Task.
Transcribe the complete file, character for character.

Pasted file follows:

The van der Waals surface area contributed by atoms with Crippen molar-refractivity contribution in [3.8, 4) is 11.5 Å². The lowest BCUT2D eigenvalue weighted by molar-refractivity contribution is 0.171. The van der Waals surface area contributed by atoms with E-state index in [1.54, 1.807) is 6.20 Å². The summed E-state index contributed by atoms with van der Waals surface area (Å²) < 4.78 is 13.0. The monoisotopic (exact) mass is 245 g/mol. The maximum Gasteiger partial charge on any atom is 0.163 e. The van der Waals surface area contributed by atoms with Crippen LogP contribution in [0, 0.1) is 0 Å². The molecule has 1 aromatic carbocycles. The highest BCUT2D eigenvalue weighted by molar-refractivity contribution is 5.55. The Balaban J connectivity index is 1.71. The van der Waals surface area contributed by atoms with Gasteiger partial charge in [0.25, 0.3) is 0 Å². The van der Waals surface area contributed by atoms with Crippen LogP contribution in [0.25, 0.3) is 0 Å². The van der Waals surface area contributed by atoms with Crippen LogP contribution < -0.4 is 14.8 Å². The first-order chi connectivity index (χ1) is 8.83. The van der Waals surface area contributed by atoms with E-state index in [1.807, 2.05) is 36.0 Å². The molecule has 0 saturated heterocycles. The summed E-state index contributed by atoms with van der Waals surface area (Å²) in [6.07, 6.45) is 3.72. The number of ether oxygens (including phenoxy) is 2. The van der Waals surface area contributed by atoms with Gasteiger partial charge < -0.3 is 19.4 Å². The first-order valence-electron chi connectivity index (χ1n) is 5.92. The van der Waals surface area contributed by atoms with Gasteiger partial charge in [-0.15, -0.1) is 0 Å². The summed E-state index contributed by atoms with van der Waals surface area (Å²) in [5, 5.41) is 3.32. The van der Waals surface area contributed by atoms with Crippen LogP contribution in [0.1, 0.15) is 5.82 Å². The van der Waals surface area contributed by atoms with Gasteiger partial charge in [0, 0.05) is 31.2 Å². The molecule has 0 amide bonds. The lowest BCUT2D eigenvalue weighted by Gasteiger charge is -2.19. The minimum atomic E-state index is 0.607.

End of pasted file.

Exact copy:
The van der Waals surface area contributed by atoms with Crippen molar-refractivity contribution in [3.8, 4) is 11.5 Å². The lowest BCUT2D eigenvalue weighted by molar-refractivity contribution is 0.171. The van der Waals surface area contributed by atoms with E-state index in [1.54, 1.807) is 6.20 Å². The summed E-state index contributed by atoms with van der Waals surface area (Å²) < 4.78 is 13.0. The monoisotopic (exact) mass is 245 g/mol. The maximum Gasteiger partial charge on any atom is 0.163 e. The van der Waals surface area contributed by atoms with Crippen LogP contribution in [0, 0.1) is 0 Å². The molecule has 1 aromatic carbocycles. The highest BCUT2D eigenvalue weighted by molar-refractivity contribution is 5.55. The Balaban J connectivity index is 1.71. The van der Waals surface area contributed by atoms with Gasteiger partial charge in [0.25, 0.3) is 0 Å². The van der Waals surface area contributed by atoms with Crippen LogP contribution in [0.25, 0.3) is 0 Å². The van der Waals surface area contributed by atoms with Crippen LogP contribution < -0.4 is 14.8 Å². The first-order chi connectivity index (χ1) is 8.83. The van der Waals surface area contributed by atoms with E-state index in [1.807, 2.05) is 36.0 Å². The molecule has 0 saturated heterocycles. The summed E-state index contributed by atoms with van der Waals surface area (Å²) in [6.07, 6.45) is 3.72. The number of ether oxygens (including phenoxy) is 2. The van der Waals surface area contributed by atoms with Gasteiger partial charge < -0.3 is 19.4 Å². The first-order valence-electron chi connectivity index (χ1n) is 5.92. The van der Waals surface area contributed by atoms with Gasteiger partial charge in [-0.15, -0.1) is 0 Å². The summed E-state index contributed by atoms with van der Waals surface area (Å²) in [5, 5.41) is 3.32. The van der Waals surface area contributed by atoms with Crippen LogP contribution in [0.1, 0.15) is 5.82 Å². The van der Waals surface area contributed by atoms with Gasteiger partial charge in [0, 0.05) is 31.2 Å². The molecule has 0 amide bonds. The lowest BCUT2D eigenvalue weighted by Gasteiger charge is -2.19. The minimum atomic E-state index is 0.607.